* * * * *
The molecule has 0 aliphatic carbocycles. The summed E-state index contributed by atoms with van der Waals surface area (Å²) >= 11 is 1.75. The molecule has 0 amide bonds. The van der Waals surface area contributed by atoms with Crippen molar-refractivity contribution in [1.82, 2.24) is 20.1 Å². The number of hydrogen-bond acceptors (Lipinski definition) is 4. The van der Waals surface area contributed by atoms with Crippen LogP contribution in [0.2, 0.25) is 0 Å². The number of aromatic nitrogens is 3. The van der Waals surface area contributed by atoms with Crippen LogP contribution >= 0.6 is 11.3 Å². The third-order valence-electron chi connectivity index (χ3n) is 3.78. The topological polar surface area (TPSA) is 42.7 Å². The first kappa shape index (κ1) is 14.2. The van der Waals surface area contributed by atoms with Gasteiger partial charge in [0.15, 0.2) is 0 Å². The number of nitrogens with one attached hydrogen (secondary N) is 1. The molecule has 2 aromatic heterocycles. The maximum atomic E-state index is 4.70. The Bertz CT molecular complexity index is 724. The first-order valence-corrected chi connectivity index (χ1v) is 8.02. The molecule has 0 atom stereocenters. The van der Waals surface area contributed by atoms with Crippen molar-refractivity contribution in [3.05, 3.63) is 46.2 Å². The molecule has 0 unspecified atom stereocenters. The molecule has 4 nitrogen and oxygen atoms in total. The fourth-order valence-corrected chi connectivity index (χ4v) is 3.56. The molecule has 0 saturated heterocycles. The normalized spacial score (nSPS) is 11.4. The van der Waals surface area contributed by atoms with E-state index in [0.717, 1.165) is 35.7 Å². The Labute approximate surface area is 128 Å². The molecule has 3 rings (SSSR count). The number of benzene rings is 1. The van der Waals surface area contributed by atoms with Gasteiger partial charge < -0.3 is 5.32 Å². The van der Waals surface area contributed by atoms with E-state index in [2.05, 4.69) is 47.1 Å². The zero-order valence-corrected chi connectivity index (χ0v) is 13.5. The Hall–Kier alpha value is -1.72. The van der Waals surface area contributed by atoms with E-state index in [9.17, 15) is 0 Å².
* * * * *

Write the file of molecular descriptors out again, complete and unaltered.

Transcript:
The molecule has 0 aliphatic carbocycles. The summed E-state index contributed by atoms with van der Waals surface area (Å²) >= 11 is 1.75. The molecule has 0 amide bonds. The van der Waals surface area contributed by atoms with Crippen molar-refractivity contribution in [1.82, 2.24) is 20.1 Å². The number of hydrogen-bond acceptors (Lipinski definition) is 4. The van der Waals surface area contributed by atoms with Crippen LogP contribution in [0.2, 0.25) is 0 Å². The number of aromatic nitrogens is 3. The van der Waals surface area contributed by atoms with Crippen LogP contribution >= 0.6 is 11.3 Å². The third-order valence-electron chi connectivity index (χ3n) is 3.78. The topological polar surface area (TPSA) is 42.7 Å². The first kappa shape index (κ1) is 14.2. The van der Waals surface area contributed by atoms with Gasteiger partial charge in [0.15, 0.2) is 0 Å². The number of nitrogens with one attached hydrogen (secondary N) is 1. The molecule has 2 aromatic heterocycles. The maximum atomic E-state index is 4.70. The Bertz CT molecular complexity index is 724. The first-order valence-corrected chi connectivity index (χ1v) is 8.02. The molecule has 0 atom stereocenters. The van der Waals surface area contributed by atoms with Crippen molar-refractivity contribution in [3.05, 3.63) is 46.2 Å². The molecule has 0 unspecified atom stereocenters. The molecule has 4 nitrogen and oxygen atoms in total. The fourth-order valence-corrected chi connectivity index (χ4v) is 3.56. The molecule has 0 saturated heterocycles. The normalized spacial score (nSPS) is 11.4. The van der Waals surface area contributed by atoms with E-state index in [0.717, 1.165) is 35.7 Å². The Labute approximate surface area is 128 Å². The molecule has 3 rings (SSSR count). The number of benzene rings is 1. The van der Waals surface area contributed by atoms with Gasteiger partial charge < -0.3 is 5.32 Å². The van der Waals surface area contributed by atoms with E-state index in [2.05, 4.69) is 47.1 Å². The zero-order valence-corrected chi connectivity index (χ0v) is 13.5. The Hall–Kier alpha value is -1.72. The van der Waals surface area contributed by atoms with E-state index in [9.17, 15) is 0 Å².